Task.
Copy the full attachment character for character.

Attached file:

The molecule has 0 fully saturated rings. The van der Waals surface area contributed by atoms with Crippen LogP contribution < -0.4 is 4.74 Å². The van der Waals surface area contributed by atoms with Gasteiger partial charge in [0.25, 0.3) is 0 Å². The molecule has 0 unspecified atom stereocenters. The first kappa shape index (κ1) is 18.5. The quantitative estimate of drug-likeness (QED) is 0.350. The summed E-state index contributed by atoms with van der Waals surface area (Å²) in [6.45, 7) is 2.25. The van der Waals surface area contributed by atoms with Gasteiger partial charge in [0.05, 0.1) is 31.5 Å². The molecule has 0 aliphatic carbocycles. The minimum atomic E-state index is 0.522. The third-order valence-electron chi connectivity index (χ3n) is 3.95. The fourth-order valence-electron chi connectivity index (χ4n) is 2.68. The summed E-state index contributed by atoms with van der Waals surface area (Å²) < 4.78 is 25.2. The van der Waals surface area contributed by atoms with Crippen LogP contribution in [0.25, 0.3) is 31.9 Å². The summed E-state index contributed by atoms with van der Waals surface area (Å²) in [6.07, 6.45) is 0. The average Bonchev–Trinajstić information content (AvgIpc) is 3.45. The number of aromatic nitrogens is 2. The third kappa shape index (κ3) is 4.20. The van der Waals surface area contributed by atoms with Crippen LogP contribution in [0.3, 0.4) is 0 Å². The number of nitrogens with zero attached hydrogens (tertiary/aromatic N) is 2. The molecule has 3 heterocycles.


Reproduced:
The molecule has 0 fully saturated rings. The van der Waals surface area contributed by atoms with Crippen LogP contribution < -0.4 is 4.74 Å². The van der Waals surface area contributed by atoms with Gasteiger partial charge in [0.25, 0.3) is 0 Å². The molecule has 0 unspecified atom stereocenters. The first kappa shape index (κ1) is 18.5. The quantitative estimate of drug-likeness (QED) is 0.350. The summed E-state index contributed by atoms with van der Waals surface area (Å²) in [6.45, 7) is 2.25. The van der Waals surface area contributed by atoms with Gasteiger partial charge in [0.05, 0.1) is 31.5 Å². The molecule has 0 aliphatic carbocycles. The minimum atomic E-state index is 0.522. The third-order valence-electron chi connectivity index (χ3n) is 3.95. The fourth-order valence-electron chi connectivity index (χ4n) is 2.68. The summed E-state index contributed by atoms with van der Waals surface area (Å²) < 4.78 is 25.2. The van der Waals surface area contributed by atoms with Crippen LogP contribution in [0.25, 0.3) is 31.9 Å². The summed E-state index contributed by atoms with van der Waals surface area (Å²) in [6.07, 6.45) is 0. The average Bonchev–Trinajstić information content (AvgIpc) is 3.45. The number of aromatic nitrogens is 2. The third kappa shape index (κ3) is 4.20. The van der Waals surface area contributed by atoms with Crippen LogP contribution in [0.3, 0.4) is 0 Å². The number of nitrogens with zero attached hydrogens (tertiary/aromatic N) is 2. The molecule has 3 heterocycles.